The Dallas Mavericks swept through the Los Angeles Lakers, sometime last fall, like they didn't even know that Kobe Bryant and company were the two-time defending champs. The Oklahoma City Thunder? They just squeaked by the Memphis Grizzlies, and let me know if my timing is off here, around 4 a.m. on Tuesday morning. I believe Mike Conley still hasn't been informed that the series is over. Somebody get the kid a towel.
We have to move on, though, and preview the Western Conference finals. So bear with me and then behold the staggering genius of Dan Devine and Eric Freeman as we look at what might go down between the Thunder and the Mavericks.
A couple of days later, despite numerous attempts at getting this right, Dallas and Oklahoma City in the third and hopefully fourth week of May just doesn't sound right.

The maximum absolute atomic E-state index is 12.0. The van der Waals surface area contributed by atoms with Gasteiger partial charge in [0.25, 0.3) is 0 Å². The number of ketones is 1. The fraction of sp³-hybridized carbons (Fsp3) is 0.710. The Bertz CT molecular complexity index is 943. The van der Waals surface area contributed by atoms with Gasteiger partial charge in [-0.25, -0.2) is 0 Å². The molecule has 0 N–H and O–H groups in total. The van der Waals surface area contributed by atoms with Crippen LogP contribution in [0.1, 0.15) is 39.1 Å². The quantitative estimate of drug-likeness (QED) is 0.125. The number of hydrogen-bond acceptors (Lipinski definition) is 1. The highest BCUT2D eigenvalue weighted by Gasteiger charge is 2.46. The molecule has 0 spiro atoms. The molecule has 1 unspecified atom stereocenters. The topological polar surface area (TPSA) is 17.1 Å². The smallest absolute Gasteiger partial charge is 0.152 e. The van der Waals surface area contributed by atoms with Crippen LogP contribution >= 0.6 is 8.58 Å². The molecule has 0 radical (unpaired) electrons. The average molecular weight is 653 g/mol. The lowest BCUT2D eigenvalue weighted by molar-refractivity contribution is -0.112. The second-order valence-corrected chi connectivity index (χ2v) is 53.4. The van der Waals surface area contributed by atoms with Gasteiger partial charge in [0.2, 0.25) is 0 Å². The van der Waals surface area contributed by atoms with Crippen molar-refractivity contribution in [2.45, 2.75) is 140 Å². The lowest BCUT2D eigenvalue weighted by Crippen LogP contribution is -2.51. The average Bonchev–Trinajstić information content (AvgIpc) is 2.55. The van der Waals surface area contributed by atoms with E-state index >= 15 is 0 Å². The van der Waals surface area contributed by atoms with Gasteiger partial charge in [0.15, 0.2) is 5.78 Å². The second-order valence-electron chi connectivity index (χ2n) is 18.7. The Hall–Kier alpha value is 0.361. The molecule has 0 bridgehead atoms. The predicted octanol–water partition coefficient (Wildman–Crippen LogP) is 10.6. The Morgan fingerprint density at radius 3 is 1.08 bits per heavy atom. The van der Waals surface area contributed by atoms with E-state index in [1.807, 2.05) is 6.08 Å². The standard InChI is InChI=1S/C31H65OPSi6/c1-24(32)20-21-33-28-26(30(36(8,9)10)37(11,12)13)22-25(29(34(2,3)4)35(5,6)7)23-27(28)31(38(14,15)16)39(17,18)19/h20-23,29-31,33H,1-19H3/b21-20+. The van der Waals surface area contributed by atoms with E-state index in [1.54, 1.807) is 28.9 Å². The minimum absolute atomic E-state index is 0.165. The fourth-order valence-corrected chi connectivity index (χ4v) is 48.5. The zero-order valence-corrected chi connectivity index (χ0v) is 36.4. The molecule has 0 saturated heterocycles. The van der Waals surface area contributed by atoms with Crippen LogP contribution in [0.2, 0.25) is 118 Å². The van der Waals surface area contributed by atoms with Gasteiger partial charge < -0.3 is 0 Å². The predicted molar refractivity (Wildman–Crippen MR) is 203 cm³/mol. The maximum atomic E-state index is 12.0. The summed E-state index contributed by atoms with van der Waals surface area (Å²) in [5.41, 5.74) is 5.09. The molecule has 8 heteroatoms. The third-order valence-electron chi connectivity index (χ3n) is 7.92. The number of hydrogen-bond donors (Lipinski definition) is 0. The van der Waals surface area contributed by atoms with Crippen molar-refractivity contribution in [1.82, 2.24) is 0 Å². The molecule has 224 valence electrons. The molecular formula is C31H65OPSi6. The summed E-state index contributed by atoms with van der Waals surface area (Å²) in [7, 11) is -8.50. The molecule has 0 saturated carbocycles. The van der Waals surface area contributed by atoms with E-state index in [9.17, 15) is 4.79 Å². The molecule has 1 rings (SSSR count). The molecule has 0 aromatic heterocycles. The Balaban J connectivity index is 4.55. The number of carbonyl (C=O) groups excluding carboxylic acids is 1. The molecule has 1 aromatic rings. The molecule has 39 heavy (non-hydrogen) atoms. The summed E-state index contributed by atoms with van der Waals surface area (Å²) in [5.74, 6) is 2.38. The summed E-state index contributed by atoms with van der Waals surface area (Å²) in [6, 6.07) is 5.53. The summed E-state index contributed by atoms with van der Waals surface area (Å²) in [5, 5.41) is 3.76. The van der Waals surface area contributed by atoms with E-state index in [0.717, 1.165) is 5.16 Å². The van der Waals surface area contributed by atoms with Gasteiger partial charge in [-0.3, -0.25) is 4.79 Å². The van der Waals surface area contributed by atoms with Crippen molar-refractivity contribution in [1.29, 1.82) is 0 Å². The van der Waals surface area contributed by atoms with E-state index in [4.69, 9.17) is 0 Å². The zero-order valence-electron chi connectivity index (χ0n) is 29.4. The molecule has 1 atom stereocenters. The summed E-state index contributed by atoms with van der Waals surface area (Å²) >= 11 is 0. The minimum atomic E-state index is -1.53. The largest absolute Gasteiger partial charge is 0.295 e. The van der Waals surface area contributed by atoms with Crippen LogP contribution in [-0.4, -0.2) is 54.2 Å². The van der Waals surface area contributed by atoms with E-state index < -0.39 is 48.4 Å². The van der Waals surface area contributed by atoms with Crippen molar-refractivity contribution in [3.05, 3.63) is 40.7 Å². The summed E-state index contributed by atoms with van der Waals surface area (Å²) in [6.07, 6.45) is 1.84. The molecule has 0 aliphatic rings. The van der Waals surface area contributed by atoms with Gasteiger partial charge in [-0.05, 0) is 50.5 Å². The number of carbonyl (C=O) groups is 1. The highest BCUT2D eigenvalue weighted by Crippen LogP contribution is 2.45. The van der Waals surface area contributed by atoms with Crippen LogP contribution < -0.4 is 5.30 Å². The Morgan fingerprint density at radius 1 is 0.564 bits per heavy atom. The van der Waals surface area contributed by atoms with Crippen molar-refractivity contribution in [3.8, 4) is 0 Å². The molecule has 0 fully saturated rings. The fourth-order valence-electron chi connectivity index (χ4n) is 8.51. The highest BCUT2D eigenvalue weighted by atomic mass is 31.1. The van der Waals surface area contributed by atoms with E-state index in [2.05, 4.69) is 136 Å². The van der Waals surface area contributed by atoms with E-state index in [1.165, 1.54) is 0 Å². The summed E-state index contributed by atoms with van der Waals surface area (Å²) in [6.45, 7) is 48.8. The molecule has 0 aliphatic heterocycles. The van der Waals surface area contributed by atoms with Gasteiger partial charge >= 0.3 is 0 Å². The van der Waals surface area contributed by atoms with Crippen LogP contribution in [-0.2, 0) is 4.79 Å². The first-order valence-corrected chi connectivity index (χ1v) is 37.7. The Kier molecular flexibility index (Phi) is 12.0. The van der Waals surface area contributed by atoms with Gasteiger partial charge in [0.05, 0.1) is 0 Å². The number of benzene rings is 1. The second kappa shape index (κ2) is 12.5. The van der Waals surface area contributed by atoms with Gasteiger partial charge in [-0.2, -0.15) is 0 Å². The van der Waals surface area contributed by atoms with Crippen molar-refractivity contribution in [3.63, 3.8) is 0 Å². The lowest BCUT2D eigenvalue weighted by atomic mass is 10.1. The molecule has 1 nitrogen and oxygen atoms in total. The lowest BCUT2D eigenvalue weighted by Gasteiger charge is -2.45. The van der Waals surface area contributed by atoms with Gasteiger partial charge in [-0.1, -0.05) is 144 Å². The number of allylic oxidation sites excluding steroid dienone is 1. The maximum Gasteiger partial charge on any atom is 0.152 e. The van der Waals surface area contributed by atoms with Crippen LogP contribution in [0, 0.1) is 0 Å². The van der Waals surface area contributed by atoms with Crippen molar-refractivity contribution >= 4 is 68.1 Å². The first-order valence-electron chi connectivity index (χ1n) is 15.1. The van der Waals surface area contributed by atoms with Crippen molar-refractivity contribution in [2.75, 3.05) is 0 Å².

Many pegged OKC the latest and greatest threat out West before the season started. In scores of BDL Chats!, I pegged the Mavericks as championship contenders that belonged amongst the usual top-tier suspects. I meant it, too, but really? No Lakers, Spurs or Nuggets? No Jazz? No Hornet (there's only one of them, and his name is Chris Paul)?
Dallas and Oklahoma City?
Dallas and Oklahoma City is an "ooh, that'll be a good one too" second part of a doubleheader that we look forward to on Thursday night, as the super-important supposed finals or conference finals preview between Miami and whomever wraps up. It's a couple of nice teams that have and will continue to do well, before the slaughter. Usually at the hands of Kobe Bryant.